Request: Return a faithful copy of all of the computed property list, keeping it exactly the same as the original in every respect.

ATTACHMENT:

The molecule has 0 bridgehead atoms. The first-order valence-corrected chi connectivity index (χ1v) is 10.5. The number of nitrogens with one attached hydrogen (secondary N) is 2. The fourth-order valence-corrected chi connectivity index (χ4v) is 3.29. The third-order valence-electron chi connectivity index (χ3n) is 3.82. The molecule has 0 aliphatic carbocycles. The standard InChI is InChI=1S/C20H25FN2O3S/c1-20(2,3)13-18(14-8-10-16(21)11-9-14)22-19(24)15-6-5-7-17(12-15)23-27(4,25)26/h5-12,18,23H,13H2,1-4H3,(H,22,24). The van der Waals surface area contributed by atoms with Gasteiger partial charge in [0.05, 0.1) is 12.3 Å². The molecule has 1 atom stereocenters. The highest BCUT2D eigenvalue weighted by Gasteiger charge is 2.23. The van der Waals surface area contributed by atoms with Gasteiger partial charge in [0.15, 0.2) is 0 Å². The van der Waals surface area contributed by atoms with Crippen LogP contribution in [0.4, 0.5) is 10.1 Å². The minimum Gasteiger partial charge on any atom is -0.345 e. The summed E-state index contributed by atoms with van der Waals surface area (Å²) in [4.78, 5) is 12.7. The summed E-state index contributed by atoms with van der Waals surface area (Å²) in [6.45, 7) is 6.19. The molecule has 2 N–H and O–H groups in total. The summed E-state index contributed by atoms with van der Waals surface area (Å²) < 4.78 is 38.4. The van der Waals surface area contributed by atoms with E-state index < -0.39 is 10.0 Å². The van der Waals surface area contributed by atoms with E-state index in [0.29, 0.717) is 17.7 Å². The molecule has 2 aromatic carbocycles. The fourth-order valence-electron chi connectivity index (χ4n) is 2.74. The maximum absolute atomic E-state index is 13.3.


The molecule has 0 bridgehead atoms. The first-order valence-corrected chi connectivity index (χ1v) is 10.5. The number of nitrogens with one attached hydrogen (secondary N) is 2. The fourth-order valence-corrected chi connectivity index (χ4v) is 3.29. The third-order valence-electron chi connectivity index (χ3n) is 3.82. The molecule has 0 aliphatic carbocycles. The standard InChI is InChI=1S/C20H25FN2O3S/c1-20(2,3)13-18(14-8-10-16(21)11-9-14)22-19(24)15-6-5-7-17(12-15)23-27(4,25)26/h5-12,18,23H,13H2,1-4H3,(H,22,24). The van der Waals surface area contributed by atoms with Gasteiger partial charge in [0.05, 0.1) is 12.3 Å². The molecule has 1 atom stereocenters. The highest BCUT2D eigenvalue weighted by Gasteiger charge is 2.23. The van der Waals surface area contributed by atoms with Gasteiger partial charge in [0.15, 0.2) is 0 Å². The van der Waals surface area contributed by atoms with Crippen LogP contribution in [0.4, 0.5) is 10.1 Å². The minimum Gasteiger partial charge on any atom is -0.345 e. The summed E-state index contributed by atoms with van der Waals surface area (Å²) in [4.78, 5) is 12.7. The summed E-state index contributed by atoms with van der Waals surface area (Å²) in [6.45, 7) is 6.19. The molecule has 2 N–H and O–H groups in total. The summed E-state index contributed by atoms with van der Waals surface area (Å²) < 4.78 is 38.4. The van der Waals surface area contributed by atoms with E-state index < -0.39 is 10.0 Å². The van der Waals surface area contributed by atoms with E-state index in [0.29, 0.717) is 17.7 Å². The molecule has 2 aromatic carbocycles. The fourth-order valence-electron chi connectivity index (χ4n) is 2.74. The maximum absolute atomic E-state index is 13.3.